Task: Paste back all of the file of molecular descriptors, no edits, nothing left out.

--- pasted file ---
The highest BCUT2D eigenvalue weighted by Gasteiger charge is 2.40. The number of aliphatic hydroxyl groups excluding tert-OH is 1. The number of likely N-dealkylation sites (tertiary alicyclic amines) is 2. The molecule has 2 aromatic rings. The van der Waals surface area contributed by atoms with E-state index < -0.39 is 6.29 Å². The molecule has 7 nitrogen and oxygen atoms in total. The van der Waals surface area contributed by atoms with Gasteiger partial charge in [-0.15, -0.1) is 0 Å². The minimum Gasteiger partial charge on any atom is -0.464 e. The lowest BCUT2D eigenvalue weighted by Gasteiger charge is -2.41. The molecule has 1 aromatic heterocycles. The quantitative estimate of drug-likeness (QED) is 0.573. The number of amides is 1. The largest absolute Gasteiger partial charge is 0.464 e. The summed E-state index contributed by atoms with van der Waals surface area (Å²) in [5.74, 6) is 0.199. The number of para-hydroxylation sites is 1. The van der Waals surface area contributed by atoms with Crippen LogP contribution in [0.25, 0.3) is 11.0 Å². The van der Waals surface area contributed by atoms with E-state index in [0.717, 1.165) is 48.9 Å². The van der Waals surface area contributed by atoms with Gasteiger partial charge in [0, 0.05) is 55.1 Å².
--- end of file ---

The highest BCUT2D eigenvalue weighted by Gasteiger charge is 2.40. The number of aliphatic hydroxyl groups excluding tert-OH is 1. The number of likely N-dealkylation sites (tertiary alicyclic amines) is 2. The molecule has 2 aromatic rings. The van der Waals surface area contributed by atoms with E-state index < -0.39 is 6.29 Å². The molecule has 7 nitrogen and oxygen atoms in total. The van der Waals surface area contributed by atoms with Gasteiger partial charge in [-0.15, -0.1) is 0 Å². The minimum Gasteiger partial charge on any atom is -0.464 e. The lowest BCUT2D eigenvalue weighted by Gasteiger charge is -2.41. The molecule has 1 aromatic heterocycles. The quantitative estimate of drug-likeness (QED) is 0.573. The number of amides is 1. The largest absolute Gasteiger partial charge is 0.464 e. The summed E-state index contributed by atoms with van der Waals surface area (Å²) in [5.74, 6) is 0.199. The number of para-hydroxylation sites is 1. The van der Waals surface area contributed by atoms with Crippen LogP contribution in [0.25, 0.3) is 11.0 Å². The van der Waals surface area contributed by atoms with E-state index in [0.717, 1.165) is 48.9 Å². The van der Waals surface area contributed by atoms with Gasteiger partial charge in [0, 0.05) is 55.1 Å².